Financial services New regulations mean new challenges for IT departments
Financial services companies may have been scaling back technology investment over the past 18 months but a raft of imminent market regulations is set to keep IT departments busy.
The regulations include a new banking code to tighten-up risk management, international accounting standards and a registration overhaul for the general insurance market. All have significant implications for corporate IT systems and could cost tens of millions of pounds in compliance costs.
From 2005, the International Financial Reporting Standards (also referred to as the International Accounting Standards) will come in to force for all listed companies in the European Union.
They will replace the Generally Accepted Accounting Principles (GAAP) standards used by each country to prepare accounts. Their introduction will affect more than 7,000 companies and their financial information and accounting systems.
The idea is to make company financial results more transparent to investors and analysts, making it easier to compare a company's performance with that of other firms.
Experts have said that some countries' reporting rules will require substantial changes to comply with the International Accounting Standards.
The IT implications of the accounting harmonisation are considerable, spanning data collection, system upgrades and parallel processing.
Treasury, accounting and large enterprise resource planning systems will be among the IT affected by the changes.
Experts believe that multinational companies, particularly those in the financial services industry, will have to spend up to £20m to comply with the standards - between 40% and 70% of this expenditure will be IT-related.
Dual-reporting requirements will also place a further strain on IT budgets and staff workloads. From the beginning of 2004, companies will need to run a parallel set of accounts prepared according to IFRS, along with a set prepared according to their existing local GAAP standard.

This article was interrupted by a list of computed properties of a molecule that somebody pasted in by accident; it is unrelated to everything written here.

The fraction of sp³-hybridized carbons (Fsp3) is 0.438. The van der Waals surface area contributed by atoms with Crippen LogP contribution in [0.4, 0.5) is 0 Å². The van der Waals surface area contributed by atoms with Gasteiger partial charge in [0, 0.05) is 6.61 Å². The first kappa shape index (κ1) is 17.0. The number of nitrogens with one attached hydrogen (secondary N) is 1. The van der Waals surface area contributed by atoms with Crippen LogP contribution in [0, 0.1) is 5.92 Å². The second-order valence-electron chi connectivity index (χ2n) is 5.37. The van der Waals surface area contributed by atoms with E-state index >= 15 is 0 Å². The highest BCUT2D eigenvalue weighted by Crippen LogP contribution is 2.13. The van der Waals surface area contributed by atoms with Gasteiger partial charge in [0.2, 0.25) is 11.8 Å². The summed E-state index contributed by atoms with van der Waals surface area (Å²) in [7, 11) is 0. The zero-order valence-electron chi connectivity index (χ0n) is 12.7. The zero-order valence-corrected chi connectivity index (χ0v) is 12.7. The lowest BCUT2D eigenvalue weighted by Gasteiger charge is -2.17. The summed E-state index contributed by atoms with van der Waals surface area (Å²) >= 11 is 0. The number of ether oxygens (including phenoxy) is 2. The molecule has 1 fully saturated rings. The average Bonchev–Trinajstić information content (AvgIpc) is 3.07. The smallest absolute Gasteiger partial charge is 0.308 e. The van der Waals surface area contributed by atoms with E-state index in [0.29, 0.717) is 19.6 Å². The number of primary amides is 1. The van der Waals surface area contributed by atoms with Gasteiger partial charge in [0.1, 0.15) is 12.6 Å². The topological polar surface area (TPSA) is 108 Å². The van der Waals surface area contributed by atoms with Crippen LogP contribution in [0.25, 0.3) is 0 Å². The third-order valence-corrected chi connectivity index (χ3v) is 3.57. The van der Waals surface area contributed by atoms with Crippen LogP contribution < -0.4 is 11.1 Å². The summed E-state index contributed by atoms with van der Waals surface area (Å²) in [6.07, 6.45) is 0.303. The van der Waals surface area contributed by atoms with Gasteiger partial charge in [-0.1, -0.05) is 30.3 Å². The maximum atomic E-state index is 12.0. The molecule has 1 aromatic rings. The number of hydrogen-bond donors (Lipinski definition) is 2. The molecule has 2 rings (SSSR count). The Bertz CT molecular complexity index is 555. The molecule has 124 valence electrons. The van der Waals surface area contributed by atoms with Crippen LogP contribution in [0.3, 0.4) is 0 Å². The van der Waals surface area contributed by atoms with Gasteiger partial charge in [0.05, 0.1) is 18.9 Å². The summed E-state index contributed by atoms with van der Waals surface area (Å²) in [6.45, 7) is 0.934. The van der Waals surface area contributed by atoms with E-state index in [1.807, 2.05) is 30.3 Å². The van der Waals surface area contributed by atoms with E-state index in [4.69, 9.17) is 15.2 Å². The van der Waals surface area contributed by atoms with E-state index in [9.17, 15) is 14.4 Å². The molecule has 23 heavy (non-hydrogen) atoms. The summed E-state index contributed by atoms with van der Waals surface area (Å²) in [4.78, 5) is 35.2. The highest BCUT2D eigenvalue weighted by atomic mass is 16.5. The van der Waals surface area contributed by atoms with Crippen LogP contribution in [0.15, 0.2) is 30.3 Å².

"The biggest impact is going to be on the back office," said Jayne Emberson, senior manager in the information risk management group at accountancy firm KPMG. "New data will be collected for the accounts and a lot of this data will originate from the front office. You have to make changes to the front office to ensure the data flows through. It will involve a lot of changes."
Software suppliers are starting to offer specific modules to cater for the changes. However, the development process is being made more difficult because the standards are still in draft form.
What the IFRS standards mean for IT
Classification changes: Financial instruments, such as bonds and derivatives, will need a greater level of definition within financial accounts, regarding their status. New data fields will need to be created in the systems.
Disclosure changes: Under IFRS, more information will need to be disclosed in accounts. For an insurance company, financial statements should disclose details about actual claims development compared with expected claims development, which means the firm will have to collect new data.
Measurement changes: Measurement of assets, liabilities and income will be measured in different ways under IFRS. Assets and liabilities will need to be recorded always at fair (current) value, and not historic value.